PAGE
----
I remember an interview I heard during the most recent presidential campaign. The furor over Barack Obama's pastor Jeremiah Wright had brought to the fore the popular conspiracy theory circulating in some cultures that the CIA had created AIDS as a weapon to reduce the black population. The interviewer had contacted a black congressman to discuss the situation in general and this belief in particular.
The interviewer was incredulous that anyone could give credence to such an outrageous idea, but the congressman assured him that many blacks subscribed to that belief. The interviewer asked flat out if he, the congressman, believed that the CIA had created AIDS. The congressman deflected the question with the assurance that it was widely and sincerely believed by a good number of blacks and others. This exchange went futilely back and forth several times as the interviewer pressed his guest as to whether he believed the theory, and the guest kept referring to the quantity of people who sincerely did.
Pondering this later, I realized that I was hearing a textbook collision between the classical mindset and the postmodern outlook. To the classically trained host, the important thing was the objective reality: did the CIA actually create the AIDS virus and conspire to disseminate it among the black community? If that was believed (or not), that belief or unbelief could be addressed with facts, documents, and other objective measures to establish what, if anything, had happened. The host was focusing on what actually happened – the belief about it could (and should) be brought into line with that history through exposure and evaluation of the facts.
But his guest was working from a postmodern frame of reference. To him, facts and objective reality were, if not irrelevant, than a distant second. The critical thing was how many people believed the story, how firmly they believed it, and what that belief would motivate them to. Since what people believe governs where they direct their wills, the nature and magnitude of belief is of pivotal importance to those seeking power in the political arena. If enough wills can be aligned, that can translate into political clout, and that's what matters. Issues such as truth – in this sense the question of whether the CIA actually did create and disseminate AIDS – are unimportant in comparison to the acquisition and manipulation of political power. This explains why the congressman kept dismissing almost flippantly the hosts persistent questions about whether he believed the CIA/AIDS conspiracy theory. To him, it didn't matter whether it was true or not. The important thing was how many people believed it, and what action that belief would translate into.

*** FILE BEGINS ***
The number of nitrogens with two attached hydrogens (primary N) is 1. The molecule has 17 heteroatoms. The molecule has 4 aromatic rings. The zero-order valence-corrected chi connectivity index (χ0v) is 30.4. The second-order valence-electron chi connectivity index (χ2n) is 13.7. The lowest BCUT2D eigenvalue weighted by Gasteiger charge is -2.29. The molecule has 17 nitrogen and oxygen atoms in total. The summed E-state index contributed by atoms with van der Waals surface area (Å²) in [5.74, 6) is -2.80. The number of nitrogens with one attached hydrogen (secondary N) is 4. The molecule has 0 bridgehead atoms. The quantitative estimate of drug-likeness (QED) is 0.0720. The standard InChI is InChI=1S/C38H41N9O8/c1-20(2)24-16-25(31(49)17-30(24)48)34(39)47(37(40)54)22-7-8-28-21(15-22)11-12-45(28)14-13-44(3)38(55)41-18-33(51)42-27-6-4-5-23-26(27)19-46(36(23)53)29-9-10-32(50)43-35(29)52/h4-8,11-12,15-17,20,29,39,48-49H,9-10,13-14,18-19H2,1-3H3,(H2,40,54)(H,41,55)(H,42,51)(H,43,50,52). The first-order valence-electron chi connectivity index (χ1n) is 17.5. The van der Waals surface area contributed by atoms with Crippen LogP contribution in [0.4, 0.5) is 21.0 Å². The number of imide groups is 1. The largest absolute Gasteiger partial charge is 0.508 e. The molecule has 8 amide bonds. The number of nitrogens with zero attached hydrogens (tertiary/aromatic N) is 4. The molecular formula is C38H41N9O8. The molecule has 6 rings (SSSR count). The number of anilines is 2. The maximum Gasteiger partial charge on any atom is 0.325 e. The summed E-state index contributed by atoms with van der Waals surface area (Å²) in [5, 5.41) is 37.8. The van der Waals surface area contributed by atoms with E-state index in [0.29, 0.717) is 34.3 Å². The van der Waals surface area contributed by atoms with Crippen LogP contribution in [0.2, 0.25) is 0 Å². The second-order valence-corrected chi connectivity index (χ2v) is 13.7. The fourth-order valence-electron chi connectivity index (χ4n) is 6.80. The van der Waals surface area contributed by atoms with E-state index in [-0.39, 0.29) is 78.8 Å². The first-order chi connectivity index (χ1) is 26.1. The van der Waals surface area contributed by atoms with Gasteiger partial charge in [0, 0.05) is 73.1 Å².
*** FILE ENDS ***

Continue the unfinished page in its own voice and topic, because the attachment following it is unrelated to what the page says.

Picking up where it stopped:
To me, it seems that the election of Barack Obama is the ultimate expression of this postmodern thinking – at least so far. On an objective level, this is someone who has no public executive experience at all, whose only political experience was as a state senator, and who didn't even complete his first term as junior United States Senator before beginning his presidential campaign. The question of whether he was qualified for the Presidency of the United States would seem to answer itself. But that didn't matter to the media who obediently presented the polished image he wanted them to, and it made no difference to the adoring crowds who melted before his public persona. What mattered to them was what they believed about him. He was the embodiment of hope, the reassurance that “Yes, we can!” effect change of some sort. The nature of that change, and what costs might be associated with it, were questions left unasked. They had to do with objective reality, and that was secondary, if not irrelevant. The important thing was that his supporters believed in him, and believed in him firmly! They projected their beliefs onto him, and then voted for the reality they believed they saw. This also explained the gushing, over-the-top response to his election and inauguration, even from parties for whom the language of jaded cynicism had become a native tongue. They were adoring a nonexistent being. There was no such man – he was the creation of their collective imaginations.
I think this is why the facade is cracking so badly so quickly within his first couple of weeks in office. As President of a country which has pretty much exhausted its international credit, is generally seen on the global stage as a political and military power in decline, and whose banking and finance system is showing itself to be a house of cards, Obama is going to have to deal with many unpleasant objective realities. No amount of firm belief by any number of people is going to deflect them. It's already becoming clear that his thin experience isn't equal to the task. The question that remains is what will happen when someone who rode to power on a wave of collective belief discovers that the force which put him into office can't help him deal with the problems that face him there? And what will his followers do when their vision of him begins slipping in light of his responses to the realities he must face?
History bears witness to how those kind of disillusionments turn out. It isn't pretty. I only hope our political and social system will be able to bear the strain.
We've got a whole hand now - I still use the Internet lots (Twitter, Instagram, some Facebook) but this space has been sitting quiet for a long time and when I think about it, I just… ...
2 years ago